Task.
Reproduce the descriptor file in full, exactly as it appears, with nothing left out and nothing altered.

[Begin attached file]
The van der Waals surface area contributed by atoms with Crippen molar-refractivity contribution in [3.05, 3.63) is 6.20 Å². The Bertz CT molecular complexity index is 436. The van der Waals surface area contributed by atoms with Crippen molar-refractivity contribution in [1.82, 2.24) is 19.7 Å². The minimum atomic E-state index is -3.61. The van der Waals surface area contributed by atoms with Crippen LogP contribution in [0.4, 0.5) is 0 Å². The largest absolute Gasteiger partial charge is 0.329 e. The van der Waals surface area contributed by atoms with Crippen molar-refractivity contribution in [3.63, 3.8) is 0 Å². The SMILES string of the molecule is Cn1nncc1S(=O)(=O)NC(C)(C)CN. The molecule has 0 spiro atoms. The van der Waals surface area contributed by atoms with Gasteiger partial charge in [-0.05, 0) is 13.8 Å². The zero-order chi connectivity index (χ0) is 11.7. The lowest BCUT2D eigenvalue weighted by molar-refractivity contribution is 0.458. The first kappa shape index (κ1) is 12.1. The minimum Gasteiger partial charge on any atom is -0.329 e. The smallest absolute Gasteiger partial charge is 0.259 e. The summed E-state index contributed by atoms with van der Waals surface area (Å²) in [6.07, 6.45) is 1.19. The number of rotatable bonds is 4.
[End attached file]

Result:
The van der Waals surface area contributed by atoms with Crippen molar-refractivity contribution in [3.05, 3.63) is 6.20 Å². The Bertz CT molecular complexity index is 436. The van der Waals surface area contributed by atoms with Crippen molar-refractivity contribution in [1.82, 2.24) is 19.7 Å². The minimum atomic E-state index is -3.61. The van der Waals surface area contributed by atoms with Crippen LogP contribution in [0.4, 0.5) is 0 Å². The largest absolute Gasteiger partial charge is 0.329 e. The van der Waals surface area contributed by atoms with Crippen molar-refractivity contribution in [3.63, 3.8) is 0 Å². The SMILES string of the molecule is Cn1nncc1S(=O)(=O)NC(C)(C)CN. The molecule has 0 spiro atoms. The van der Waals surface area contributed by atoms with Gasteiger partial charge in [-0.05, 0) is 13.8 Å². The zero-order chi connectivity index (χ0) is 11.7. The lowest BCUT2D eigenvalue weighted by molar-refractivity contribution is 0.458. The first kappa shape index (κ1) is 12.1. The minimum Gasteiger partial charge on any atom is -0.329 e. The smallest absolute Gasteiger partial charge is 0.259 e. The summed E-state index contributed by atoms with van der Waals surface area (Å²) in [6.07, 6.45) is 1.19. The number of rotatable bonds is 4.